Sat, Oct

Stowage factor warranty


Stowage factor warranty. When a ship is chartered to load a "full and complete cargo" or a "Min/Max" quantity, the owner is interested in the actual quantity being loaded by the Charterer, especially if his freight revenue is based on the quantity.

One method of calculating the possible freight is to base the tonnage to be loaded on the volume available for the cargo. This is done by using the stowage factor, that a charterer can be required to give. If the cargo is described as "stowing about 55 cubic feet" and the voyage charter is for, say 50,000 tonnes 10 per cent MOLOO, the owner will be able to calculate the weight he should advise the master' to load basing the calculation on the "warranted stowage factor" given by the charterer, the master having given an appropriate Notice of Readiness stating the quantity he is prepared to load.

If the cargo fills the cargo compartment despite careful trimming and stowage, but the vessel does not reach the expected draught, the SF is obviously greater than that stated (warranted) by the Charterer. The shipowner can claim deadfreight from the Charterer because of a possible loss of freight based on tonnage loaded. The deadfreight would be similar to damages or compensation for "misrepresentation" by the Charterer. (See Misrepresentation.)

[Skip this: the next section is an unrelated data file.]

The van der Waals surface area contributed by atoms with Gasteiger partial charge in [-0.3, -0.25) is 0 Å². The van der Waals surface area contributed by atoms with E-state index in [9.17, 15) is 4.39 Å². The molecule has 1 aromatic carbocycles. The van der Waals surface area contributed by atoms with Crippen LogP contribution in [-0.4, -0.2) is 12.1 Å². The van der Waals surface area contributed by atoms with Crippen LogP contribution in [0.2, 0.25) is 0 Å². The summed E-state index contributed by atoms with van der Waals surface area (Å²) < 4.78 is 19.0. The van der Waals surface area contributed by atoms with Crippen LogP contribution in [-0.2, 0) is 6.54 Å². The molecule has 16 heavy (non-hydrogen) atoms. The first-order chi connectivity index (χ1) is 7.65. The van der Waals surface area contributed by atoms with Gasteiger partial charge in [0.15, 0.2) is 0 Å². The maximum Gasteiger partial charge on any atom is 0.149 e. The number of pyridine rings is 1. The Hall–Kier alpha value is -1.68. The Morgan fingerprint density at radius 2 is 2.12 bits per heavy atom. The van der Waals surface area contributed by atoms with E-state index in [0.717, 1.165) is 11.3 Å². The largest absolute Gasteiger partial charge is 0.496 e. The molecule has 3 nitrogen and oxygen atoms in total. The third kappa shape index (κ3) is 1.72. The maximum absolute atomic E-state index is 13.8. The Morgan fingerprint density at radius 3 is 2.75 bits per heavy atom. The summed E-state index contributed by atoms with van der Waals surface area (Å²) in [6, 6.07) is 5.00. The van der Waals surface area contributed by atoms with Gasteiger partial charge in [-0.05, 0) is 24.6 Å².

A dispute could also arise if the circumstances were reversed and the SF was lower than that represented by the Charterer. This occurred in a case that came before arbitrators in London in 1989. The owners of a small ship alleged that the SF was only 51 when the Charterers had represented the cargo as being "about" 54/55. The owners claimed that there was a breach of the voyage charter because the cargo had not filled the cargo spaces. Owing to this, the ship would be unsafe at sea because one hold had slack space at the top of the bulk grain. (Slack grain can shift because of a vessel's movement in a seaway, thus affecting the ship's stability.) This cargo had to be secured by bagged grain; the securing was time consuming and expensive.

The arbitrators decided that the charterers were liable for not providing cargo of the promised stowage factor. Had the owners known the actual SF they would have required the cargo to be loaded in such a manner as to safeguard the vessel's stability. The owners were able to obtain damages.